“We—along with many members of the House and Senate—are simply asking for accountability from the large platforms for facilitating criminal and other harmful online behaviors. Early on, internet companies were afforded immunities that no other sector enjoys, because they promised to address online problems on their own. Today’s internet has not lived up to that commitment. We support Chairman Walden and the Energy and Commerce Committee’s work on this critically important topic, and hope the dominant internet platforms will take their responsibilities seriously.”

 

 

More Politics

  • Mueller Report Book Editions Top Amazon's

    Mueller Report Book Editions Shoot to Top of Best-Seller Lists at Amazon, Barnes & Noble

    Robert Mueller is now a best-selling author. Book publishers’ forthcoming editions of the special counsel’s report zoomed to the top of the Amazon’s and Barnes & Noble’s lists of book best-sellers Friday. That comes a day after the report was publicly released, culminating the nearly two-year investigation into Russian interference in the 2016 U.S. election [...]

  • Pete Buttigieg Show Business Donations

    Mayor Pete Buttigieg Is Totally Up for Booking Phish for His Inauguration

    Mayor Pete Buttigieg’s campaign seems to be going Phish-ing… in the best possible sense. (Unless you just hate the band Phish so much there is no best possible sense.) The Democratic presidential candidate has previously indicated his love for the group, and when a reporter suggested Phish play at his theoretical swearing-in festivities in 2021, [...]

  • National Enquirer - Jeff Bezos

    Hudson Media CEO James Cohen Purchases the National Enquirer

    Hudson Media’s CEO James Cohen announced Thursday that he will purchase the National Enquirer as well as American Media’s other tabloids, the Globe and the National Examiner. With the purchase of the National Enquirer, which Cohen reportedly bought for $100 million, he plans to strengthen their collaborative efforts, documentary shows, weekly podcasts, and theme parks. [...]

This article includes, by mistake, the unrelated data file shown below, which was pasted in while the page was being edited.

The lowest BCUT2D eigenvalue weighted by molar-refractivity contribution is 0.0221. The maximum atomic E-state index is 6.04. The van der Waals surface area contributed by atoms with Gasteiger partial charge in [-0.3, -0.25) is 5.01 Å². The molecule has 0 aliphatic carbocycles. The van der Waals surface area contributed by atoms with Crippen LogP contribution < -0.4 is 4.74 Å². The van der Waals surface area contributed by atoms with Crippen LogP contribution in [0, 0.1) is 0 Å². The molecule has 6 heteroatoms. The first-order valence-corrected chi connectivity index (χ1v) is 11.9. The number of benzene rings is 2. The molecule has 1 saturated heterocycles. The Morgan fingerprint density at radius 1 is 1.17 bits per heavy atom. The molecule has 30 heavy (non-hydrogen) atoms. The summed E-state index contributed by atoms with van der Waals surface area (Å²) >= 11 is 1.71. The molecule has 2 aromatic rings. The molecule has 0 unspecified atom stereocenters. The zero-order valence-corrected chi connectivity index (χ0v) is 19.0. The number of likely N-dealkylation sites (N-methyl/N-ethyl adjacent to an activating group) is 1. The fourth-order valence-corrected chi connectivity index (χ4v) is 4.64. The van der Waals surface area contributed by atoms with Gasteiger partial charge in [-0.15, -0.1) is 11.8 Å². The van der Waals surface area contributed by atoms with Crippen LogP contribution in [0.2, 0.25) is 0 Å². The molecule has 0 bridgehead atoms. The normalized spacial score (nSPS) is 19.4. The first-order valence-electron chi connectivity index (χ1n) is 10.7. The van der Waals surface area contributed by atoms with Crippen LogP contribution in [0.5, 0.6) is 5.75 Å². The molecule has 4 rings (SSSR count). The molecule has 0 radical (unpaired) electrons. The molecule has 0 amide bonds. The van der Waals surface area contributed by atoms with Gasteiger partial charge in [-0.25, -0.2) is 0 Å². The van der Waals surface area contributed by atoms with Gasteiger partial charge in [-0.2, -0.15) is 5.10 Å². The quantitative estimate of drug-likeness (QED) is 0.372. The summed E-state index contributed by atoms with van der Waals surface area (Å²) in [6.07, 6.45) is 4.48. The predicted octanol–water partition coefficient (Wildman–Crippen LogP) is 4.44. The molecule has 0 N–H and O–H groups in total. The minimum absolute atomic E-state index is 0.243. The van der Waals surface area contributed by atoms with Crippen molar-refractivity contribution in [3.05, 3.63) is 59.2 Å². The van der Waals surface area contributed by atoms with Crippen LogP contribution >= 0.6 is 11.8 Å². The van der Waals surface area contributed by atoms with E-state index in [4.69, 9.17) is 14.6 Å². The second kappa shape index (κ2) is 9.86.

• Donald Trump

    HBO Fires Back at Trump's 'Game of Thrones'-Inspired 'No Collusion' Tweet

    HBO is firing back at President Donald Trump after he sent another “Game of Thrones”-inspired tweet in response to the release of a redacted version of special counsel Robert Mueller’s report on the Russia investigation. “Though we can understand the enthusiasm for ‘Game of Thrones’ now that the final season has arrived, we still prefer [...]

  • Mueller Report Released: Networks Cut the

    Networks Curb Their Enthusiasm, William Barr Flexes as Mueller Report Goes Public

    The run-up to Attorney General William Barr’s news conference regarding the release of Special Counsel Robert Mueller’s report on the conduct of President Donald Trump suggested it was just one component part of a busy news day, something close to business as usual. And the broadcast — in which Barr stormily defended the President as [...]

  • Mueller Report: Redacted Version of Trump

    Mueller's Report Details Possible Trump Obstruction but Reaches No Conclusion

    WASHINGTON — Special counsel Robert Mueller’s report on the Russia investigation leaves open the question of whether President Donald Trump committed obstruction of justice, making clear that Trump was not exonerated. That was one of many takeaways after a redacted version of the highly anticipated document was released to the public on Thursday, captivating Congress, [...]

  • Attorney General Says Mueller Report Redactions

    Attorney General William Barr Defends Trump, Says Mueller Report Redactions Will Be 'Limited'

    WASHINGTON — Attorney General William Barr, in a press conference in advance of the release of Special Counsel Robert Mueller’s report, said that the redactions will be limited. But speaking to reporters on Thursday, Barr also offered what amounted to a defense of President Trump’s conduct as Mueller’s investigation unfolded, in what Democrats and other [...]

More From Our Brands

Access exclusive content